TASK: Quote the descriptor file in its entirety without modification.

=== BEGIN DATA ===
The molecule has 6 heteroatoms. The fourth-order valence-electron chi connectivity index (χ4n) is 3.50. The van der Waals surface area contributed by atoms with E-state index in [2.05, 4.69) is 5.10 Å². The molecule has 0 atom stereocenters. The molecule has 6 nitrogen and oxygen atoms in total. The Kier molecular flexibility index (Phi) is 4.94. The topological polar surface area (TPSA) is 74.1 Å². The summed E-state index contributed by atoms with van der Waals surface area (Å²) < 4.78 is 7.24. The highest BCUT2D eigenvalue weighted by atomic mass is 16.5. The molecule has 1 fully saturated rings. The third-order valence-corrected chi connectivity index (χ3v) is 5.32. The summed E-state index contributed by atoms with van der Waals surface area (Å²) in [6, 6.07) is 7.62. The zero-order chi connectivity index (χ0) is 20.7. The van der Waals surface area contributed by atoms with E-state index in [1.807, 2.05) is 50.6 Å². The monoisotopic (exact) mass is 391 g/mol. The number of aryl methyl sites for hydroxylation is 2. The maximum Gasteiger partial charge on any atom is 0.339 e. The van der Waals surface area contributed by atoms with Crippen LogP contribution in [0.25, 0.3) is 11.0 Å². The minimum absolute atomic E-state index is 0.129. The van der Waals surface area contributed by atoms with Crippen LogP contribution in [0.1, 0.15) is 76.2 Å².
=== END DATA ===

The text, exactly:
The molecule has 6 heteroatoms. The fourth-order valence-electron chi connectivity index (χ4n) is 3.50. The van der Waals surface area contributed by atoms with E-state index in [2.05, 4.69) is 5.10 Å². The molecule has 0 atom stereocenters. The molecule has 6 nitrogen and oxygen atoms in total. The Kier molecular flexibility index (Phi) is 4.94. The topological polar surface area (TPSA) is 74.1 Å². The summed E-state index contributed by atoms with van der Waals surface area (Å²) < 4.78 is 7.24. The highest BCUT2D eigenvalue weighted by atomic mass is 16.5. The molecule has 1 fully saturated rings. The third-order valence-corrected chi connectivity index (χ3v) is 5.32. The summed E-state index contributed by atoms with van der Waals surface area (Å²) in [6, 6.07) is 7.62. The zero-order chi connectivity index (χ0) is 20.7. The van der Waals surface area contributed by atoms with E-state index in [1.807, 2.05) is 50.6 Å². The monoisotopic (exact) mass is 391 g/mol. The number of aryl methyl sites for hydroxylation is 2. The maximum Gasteiger partial charge on any atom is 0.339 e. The van der Waals surface area contributed by atoms with Crippen LogP contribution in [0.25, 0.3) is 11.0 Å². The minimum absolute atomic E-state index is 0.129. The van der Waals surface area contributed by atoms with Crippen LogP contribution in [0.1, 0.15) is 76.2 Å².